No Review today…but here’s what is coming up!

Good morning loyal readers and newbies to my blog,

I seem to have fallen behind on my reading this past week and I have books piled up on my end table waiting to be read! Not only that…I have a new CD to review for you too. Here’s a list of what to expect in the next four weeks (not necessarily in this order):

David Bowie A Life Dylan Jones

 

David Bowie: A Life by Dylan Jones

 

 

 

 

Riding So High The Beatles and Drugs Joe Goodden

 

 

Riding So High: The Beatles and Drugs by Joe Goodden

 

 

 

 

The Beatles Fifty Fabulous Years Robert Rodriguez

 

The Beatles: Fifty Fabulous Years by Robert Rodriguez

 

 

 

 

Now It’s All This! – The Red Button

 

 

 

 

 

 

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Documentary: “All Things Must Pass: The Rise and Fall of Tower Records”

All Things Must Pass The Rise and Fall of Tower RecordsAll Things Must Pass has been on my wishlist to view for a couple years now. It wasn’t until a friend happened to mention it on Facebook that it I finally decided it was time to watch this documentary. The movie is directed by Colin Hanks (son of Tom Hanks) and was officially released on March 19, 2015.

A little background info about me to make it understood where I’m coming from when I write this review. In 1986, at the age of 21, I got a job working as the 3rd key manager of the local Sam Goody‘s store in the mall. It was at this time, I also started dating the man that would become my husband (see picture). Craig Vanderslice Record Town 1988He worked in the same mall managing a privately owned record store called Grand Records. By the time we married (actually, we found out when we returned from our honeymoon), Grand Records had been bought out by TransWorld Music. My husband worked at the same store but it’s named had been changed to Record Town. Within a year, I was working for the same company at a store called Tape World in another mall. Our dream, like so many others of our generation was to some day own our own record store.

Now back to my review of All Things Must Pass and the story of Tower Records. What started as a small record section in the back of Tower Pharmacy in Sacramento, California in the late 195o’s was soon to become an empire when the owner’s son, Russ Solomon, asked his father if he could expand the record department. Instead, his father signed over the record business to Russ and thus, Tower Records was born in 1960. After opening several more stores in California, by 1979 they opened their first international store in Japan to huge crowds standing outside to be the first to explore the extensive racks of American and international music. Eventually, Tower Records would have stores on the east and west coasts of the U.S. along with stores in the United Kingdom, Canada, Hong Kong, Taiwan, Singapore, South Korea, Thailand, Malaysia, the Philippines, Ireland, Israel, United Arab Emirates, Mexico, Colombia, Ecuador, and Argentina.But by 2004, they were filing for bankruptcy. So what went wrong?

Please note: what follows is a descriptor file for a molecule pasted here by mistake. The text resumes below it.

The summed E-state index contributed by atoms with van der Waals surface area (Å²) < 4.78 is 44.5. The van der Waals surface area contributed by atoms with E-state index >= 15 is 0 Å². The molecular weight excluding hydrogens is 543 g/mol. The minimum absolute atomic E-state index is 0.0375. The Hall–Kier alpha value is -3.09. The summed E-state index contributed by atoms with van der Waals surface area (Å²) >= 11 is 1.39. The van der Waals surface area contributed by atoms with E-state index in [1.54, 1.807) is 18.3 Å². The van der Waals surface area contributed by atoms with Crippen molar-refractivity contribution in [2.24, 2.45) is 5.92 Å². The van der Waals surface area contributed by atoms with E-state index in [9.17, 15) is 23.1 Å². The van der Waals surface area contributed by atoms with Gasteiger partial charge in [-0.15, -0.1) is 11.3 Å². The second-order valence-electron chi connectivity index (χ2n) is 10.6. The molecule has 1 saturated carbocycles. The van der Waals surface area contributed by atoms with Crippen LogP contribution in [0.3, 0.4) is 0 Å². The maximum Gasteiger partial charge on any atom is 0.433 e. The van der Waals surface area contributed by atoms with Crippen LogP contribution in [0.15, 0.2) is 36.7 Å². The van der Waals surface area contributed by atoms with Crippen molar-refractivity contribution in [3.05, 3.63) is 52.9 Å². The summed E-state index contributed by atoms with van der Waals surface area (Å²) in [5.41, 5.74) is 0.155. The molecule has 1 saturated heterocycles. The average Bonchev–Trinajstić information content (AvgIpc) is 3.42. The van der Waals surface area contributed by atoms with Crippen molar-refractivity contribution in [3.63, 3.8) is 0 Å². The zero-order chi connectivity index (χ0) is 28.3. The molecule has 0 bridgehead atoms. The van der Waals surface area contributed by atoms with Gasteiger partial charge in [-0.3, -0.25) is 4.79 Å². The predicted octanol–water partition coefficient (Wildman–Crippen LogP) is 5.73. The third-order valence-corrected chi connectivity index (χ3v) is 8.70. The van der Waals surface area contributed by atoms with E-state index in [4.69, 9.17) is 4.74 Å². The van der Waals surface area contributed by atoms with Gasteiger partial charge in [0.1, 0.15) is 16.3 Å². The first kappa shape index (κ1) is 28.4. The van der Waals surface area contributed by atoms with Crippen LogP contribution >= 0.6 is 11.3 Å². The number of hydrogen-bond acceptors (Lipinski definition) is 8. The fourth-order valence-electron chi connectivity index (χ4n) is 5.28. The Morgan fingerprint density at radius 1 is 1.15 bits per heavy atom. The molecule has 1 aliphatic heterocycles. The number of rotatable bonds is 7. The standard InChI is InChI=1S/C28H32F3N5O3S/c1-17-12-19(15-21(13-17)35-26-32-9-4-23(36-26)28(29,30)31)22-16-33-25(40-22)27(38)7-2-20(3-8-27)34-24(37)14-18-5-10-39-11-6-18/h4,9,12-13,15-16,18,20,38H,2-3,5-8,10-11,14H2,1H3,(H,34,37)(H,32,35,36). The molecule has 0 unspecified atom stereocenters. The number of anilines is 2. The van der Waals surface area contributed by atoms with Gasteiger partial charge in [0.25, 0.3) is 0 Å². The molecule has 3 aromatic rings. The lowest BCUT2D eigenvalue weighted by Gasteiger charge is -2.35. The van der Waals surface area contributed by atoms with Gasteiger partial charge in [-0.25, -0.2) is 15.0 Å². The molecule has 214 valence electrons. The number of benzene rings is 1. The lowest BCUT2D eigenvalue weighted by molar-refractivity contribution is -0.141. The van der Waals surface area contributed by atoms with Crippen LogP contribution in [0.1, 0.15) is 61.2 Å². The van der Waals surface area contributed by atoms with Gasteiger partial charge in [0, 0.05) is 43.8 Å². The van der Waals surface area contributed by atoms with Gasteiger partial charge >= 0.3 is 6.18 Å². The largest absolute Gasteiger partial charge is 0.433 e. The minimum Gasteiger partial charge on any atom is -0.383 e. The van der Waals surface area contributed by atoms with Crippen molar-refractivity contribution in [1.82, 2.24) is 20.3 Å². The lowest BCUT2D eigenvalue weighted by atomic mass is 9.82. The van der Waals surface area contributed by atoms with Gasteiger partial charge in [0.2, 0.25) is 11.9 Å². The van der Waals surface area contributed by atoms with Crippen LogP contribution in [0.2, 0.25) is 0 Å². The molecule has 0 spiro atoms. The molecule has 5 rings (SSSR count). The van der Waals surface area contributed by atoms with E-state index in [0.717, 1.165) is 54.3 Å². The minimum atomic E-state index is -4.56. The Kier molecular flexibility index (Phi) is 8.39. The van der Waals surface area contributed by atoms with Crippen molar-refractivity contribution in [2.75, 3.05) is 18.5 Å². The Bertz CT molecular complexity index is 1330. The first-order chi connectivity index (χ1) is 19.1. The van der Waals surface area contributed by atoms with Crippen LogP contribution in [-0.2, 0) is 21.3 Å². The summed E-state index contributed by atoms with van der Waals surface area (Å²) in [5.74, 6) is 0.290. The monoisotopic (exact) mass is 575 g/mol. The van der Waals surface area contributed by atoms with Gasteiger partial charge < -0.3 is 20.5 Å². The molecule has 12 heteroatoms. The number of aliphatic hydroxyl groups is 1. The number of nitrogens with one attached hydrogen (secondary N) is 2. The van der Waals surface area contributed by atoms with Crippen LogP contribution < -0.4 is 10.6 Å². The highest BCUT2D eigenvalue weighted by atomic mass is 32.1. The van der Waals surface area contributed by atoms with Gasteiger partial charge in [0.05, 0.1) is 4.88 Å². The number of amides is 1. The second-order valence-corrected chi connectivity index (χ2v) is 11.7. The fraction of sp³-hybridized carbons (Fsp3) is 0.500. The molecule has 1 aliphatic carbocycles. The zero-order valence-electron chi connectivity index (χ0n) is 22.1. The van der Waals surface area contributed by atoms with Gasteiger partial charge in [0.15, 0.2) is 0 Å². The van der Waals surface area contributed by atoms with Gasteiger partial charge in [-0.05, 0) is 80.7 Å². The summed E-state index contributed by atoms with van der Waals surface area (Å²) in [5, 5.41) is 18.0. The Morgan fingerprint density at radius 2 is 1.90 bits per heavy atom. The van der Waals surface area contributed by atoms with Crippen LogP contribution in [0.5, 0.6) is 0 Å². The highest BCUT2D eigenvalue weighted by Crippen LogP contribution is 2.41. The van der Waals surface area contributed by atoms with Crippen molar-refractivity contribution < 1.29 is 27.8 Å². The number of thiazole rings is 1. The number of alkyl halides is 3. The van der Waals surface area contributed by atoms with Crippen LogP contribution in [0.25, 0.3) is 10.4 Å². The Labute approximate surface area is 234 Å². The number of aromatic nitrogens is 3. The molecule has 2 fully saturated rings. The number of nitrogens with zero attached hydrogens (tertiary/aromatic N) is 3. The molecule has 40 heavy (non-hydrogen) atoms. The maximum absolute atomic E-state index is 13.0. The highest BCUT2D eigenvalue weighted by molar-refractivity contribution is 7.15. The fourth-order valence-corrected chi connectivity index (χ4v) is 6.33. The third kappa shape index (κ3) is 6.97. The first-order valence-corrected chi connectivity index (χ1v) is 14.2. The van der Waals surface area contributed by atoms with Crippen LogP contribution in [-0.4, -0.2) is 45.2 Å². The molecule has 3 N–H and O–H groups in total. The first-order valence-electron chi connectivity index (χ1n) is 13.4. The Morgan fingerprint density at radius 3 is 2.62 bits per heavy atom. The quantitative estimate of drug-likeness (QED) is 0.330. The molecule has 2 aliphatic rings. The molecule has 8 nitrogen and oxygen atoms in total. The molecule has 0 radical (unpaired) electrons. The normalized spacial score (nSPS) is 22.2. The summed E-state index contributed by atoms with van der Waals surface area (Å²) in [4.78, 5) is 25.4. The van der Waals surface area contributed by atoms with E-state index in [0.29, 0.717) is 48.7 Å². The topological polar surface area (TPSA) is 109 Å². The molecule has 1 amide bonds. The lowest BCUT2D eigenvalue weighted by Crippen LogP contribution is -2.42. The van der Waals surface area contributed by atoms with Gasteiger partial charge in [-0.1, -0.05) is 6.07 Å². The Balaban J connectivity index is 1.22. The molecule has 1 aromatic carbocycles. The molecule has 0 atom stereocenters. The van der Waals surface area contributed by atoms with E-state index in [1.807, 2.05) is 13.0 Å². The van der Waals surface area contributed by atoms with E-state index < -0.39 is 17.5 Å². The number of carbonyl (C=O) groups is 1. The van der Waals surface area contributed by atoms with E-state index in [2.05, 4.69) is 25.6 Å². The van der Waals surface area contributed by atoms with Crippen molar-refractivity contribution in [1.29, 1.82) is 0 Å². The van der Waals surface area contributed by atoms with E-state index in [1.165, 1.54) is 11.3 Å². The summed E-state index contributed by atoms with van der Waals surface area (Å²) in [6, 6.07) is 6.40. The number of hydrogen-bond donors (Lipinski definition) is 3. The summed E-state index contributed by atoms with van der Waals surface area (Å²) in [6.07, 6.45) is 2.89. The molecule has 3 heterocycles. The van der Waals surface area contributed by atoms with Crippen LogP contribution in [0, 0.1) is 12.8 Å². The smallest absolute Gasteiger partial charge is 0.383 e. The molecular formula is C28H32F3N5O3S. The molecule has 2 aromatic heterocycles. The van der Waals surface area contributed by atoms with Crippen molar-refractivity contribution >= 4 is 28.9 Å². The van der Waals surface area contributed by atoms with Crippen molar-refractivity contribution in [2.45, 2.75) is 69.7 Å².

This documentary brings to light the real story of Tower Records from the man himself, Russ Solomon, and his early employees who grew with him and the company through the decades. From his early days working in his dad’s pharmacy, to the final days of Tower Records in New York city store as he watched it’s final minutes of liquidation before closing it’s doors forever, this movie tells of the music and madness of the record industry from the retail perspective. Along the way (in this 1 hour 36 minute film), Colin Hanks interviews Bruce Springsteen, Elton John (they opened the store early for him so he could shop), and David Grohl (he worked at Tower Records in Washington, D.C. when he was younger). You’ll also see plenty of Beatles album covers in old photos and footage from the early days and there is even a 1974 audio clip of John Lennon doing a radio ad for Tower Records and his soon to be release album Walls and Bridges. It’s an incredibly fascinating story for us baby boomers who lived and breathed for our next piece of vinyl, cassette or CD and I believe even the millennials will enjoy seeing how we saw the music industry after the juke boxes and before Napster and MP3s. And for that reason…

I rate this documentary, 4 out of 4 Beetles!

 

 

 

You can’t rent All Things Must Pass online at places like Amazon, NetFlix or iTunes, or you can buy a copy of the DVD/BlueRay

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Book Review: “Maximum Volume: The Life of Beatles Producer George Martin, The Early Years, 1926-1966” by Kenneth Womack

Maximum Volume George Martin Kenneth WomackI met Kenneth Womack, the author of Maximum Volume: The Life of Beatles Producer George Martin, The Early Years, 1926–1966in 2013 when he was the Associate Dean for Academic Affairs and a professor at Penn State (Altoona). Ken has written three books about the Beatles: Long and Winding Roads: The Evolving Artistry of the Beatles; The Cambridge Companion to the Beatles; and The Beatles Encyclopedia: Everything Fab Four. In February of 2014, Ken organized and hosted “It was 50 Years Ago Today – An International Beatles Celebration” – a 4 day Beatles conference at Penn State in Altoona, PA. He also holds a PhD. in 20th-Century British Literature and has written three novels. Pretty impressive, huh?

I remember attending a lecture on the Beatles a couple years ago and sitting down next to Ken in the auditorium as he was typing away at this book, the first book in a two volume set. I was really amazed at how he was doing it with no notes, just his fingers frantically beating away at the keyboard. After chatting with him briefly about what he was creating, I began really looking forward to reading it since everything else I’ve read about George Martin just seems to skim the surface of his life beyond the Beatles.